Many technologies have been put forward as a solution to the problem of providing energy for the auto industry. Battery-powered electric cars have seen an upsurge in interest in recent years. Governments have been eager to encourage cleaner vehicles in their cities by installing charging points. In the US, President Obama announced funding of up to $2.4bn to kick-start the nascent industry, while many European countries have started to invest in expanding the infrastructure to cater to such vehicles.
Hybrid cars, a combination of an internal combustion engine and an electric motor, have proved particularly popular with environmentally conscious drivers due to the lack of additional infrastructure required for them to run. Spearheaded by Toyota’s launch of its Prius car, many other manufacturers have unveiled their own models. The adoption of these vehicles is comparatively small at 2.2 percent of new car sales in 2011 in the US, although Japan saw a higher rate of 17.1 percent during the same period.
One technology yet to conquer automotive sales is hydrogen-powered cars. The concept behind the technology is that, through a combination of oxygen and hydrogen – which are abundant in the Earth’s atmosphere – vehicles will be powered more efficiently and without any carbon emissions.
Exploiting the technology has presented many difficulties: not least because hydrogen fuel is merely an energy carrier and not a source, with the energy being produced in so-called fuel cells. Fuel cells require a constant supply of oxygen and fuel to run, which is difficult to achieve. The most common way of making it is through environmentally harmful fossil fuels. Due to the inconsistent productivity of fuel sources like wind and solar, hydrogen-powered vehicles have not been seriously promoted as a reliable solution to green transportation.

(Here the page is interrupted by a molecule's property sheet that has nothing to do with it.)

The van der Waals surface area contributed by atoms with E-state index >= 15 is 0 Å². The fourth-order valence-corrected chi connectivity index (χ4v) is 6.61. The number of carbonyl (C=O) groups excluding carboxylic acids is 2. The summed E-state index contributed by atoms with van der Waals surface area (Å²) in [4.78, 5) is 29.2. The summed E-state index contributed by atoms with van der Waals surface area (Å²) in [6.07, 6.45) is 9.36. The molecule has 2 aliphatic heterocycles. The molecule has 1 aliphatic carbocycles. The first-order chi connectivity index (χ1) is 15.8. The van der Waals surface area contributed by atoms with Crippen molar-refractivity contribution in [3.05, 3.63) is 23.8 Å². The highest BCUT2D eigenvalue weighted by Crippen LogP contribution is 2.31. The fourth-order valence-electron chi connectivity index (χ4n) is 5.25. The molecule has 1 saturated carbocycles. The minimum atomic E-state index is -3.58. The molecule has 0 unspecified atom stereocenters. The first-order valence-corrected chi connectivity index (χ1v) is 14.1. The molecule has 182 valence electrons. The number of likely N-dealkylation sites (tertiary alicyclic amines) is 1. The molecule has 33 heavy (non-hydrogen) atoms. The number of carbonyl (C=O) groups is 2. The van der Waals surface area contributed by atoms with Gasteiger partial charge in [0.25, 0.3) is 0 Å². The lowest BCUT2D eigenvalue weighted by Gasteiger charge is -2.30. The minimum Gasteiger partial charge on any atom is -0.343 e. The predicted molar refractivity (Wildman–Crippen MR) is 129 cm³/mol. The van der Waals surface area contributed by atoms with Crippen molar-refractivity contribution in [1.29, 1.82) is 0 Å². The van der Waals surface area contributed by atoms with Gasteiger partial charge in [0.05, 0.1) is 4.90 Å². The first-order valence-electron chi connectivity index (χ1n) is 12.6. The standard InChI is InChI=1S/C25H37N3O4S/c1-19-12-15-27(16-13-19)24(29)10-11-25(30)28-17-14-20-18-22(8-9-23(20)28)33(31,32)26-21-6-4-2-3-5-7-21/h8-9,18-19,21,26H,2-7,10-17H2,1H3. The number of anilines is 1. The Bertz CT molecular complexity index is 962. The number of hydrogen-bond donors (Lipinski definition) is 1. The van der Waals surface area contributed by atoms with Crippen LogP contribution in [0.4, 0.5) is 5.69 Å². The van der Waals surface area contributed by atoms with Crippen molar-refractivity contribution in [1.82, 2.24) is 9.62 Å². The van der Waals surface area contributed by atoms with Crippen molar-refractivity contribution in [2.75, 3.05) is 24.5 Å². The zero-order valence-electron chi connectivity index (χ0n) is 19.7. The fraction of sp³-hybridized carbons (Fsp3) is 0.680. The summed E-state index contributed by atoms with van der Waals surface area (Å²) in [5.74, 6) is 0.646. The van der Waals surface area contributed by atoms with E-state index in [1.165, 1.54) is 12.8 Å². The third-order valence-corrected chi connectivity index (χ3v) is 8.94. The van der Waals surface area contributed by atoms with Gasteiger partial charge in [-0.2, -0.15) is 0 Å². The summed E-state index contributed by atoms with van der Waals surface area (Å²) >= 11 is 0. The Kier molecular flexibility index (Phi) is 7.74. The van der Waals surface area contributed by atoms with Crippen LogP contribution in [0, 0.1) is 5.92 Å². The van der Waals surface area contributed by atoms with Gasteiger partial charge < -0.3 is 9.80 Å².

Many of the limitations that have prevented hydrogen-powered vehicles from taking off are being overcome. Fuel Cell Electric Vehicles (FCEVs) use hydrogen and oxygen from the air to operate. They have already been used in heavy material handling vehicles like forklifts. Car manufacturers from across the world have been developing their own models in the hope that they will eventually become commercially viable.
The question of cost is key to the industry. With battery-powered electric cars leading the way so far due to their comparatively lower cost, FCEVs need to bring down the cost of production to be able to compete. Ford’s Vice President of Powertrain Engineering Joe Bakaj said: “The question is when will fuel-cell vehicles become affordable to customers? Within 10 years, I think they will be as affordable as full battery vehicles, and the fuel cell will have a big advantage in range.”
Governments need to invest in the infrastructure to support this industry, in particular hydrogen filling stations. Toyota Europe’s Chief Executive Didier Leroy said that manufacturers and governments needed to come together to make sure the infrastructure is in place for when the market takes off. He said: “We plan to commercialise fuel cell vehicles in 2015 and to achieve this goal a hydrogen charging infrastructure will be required.”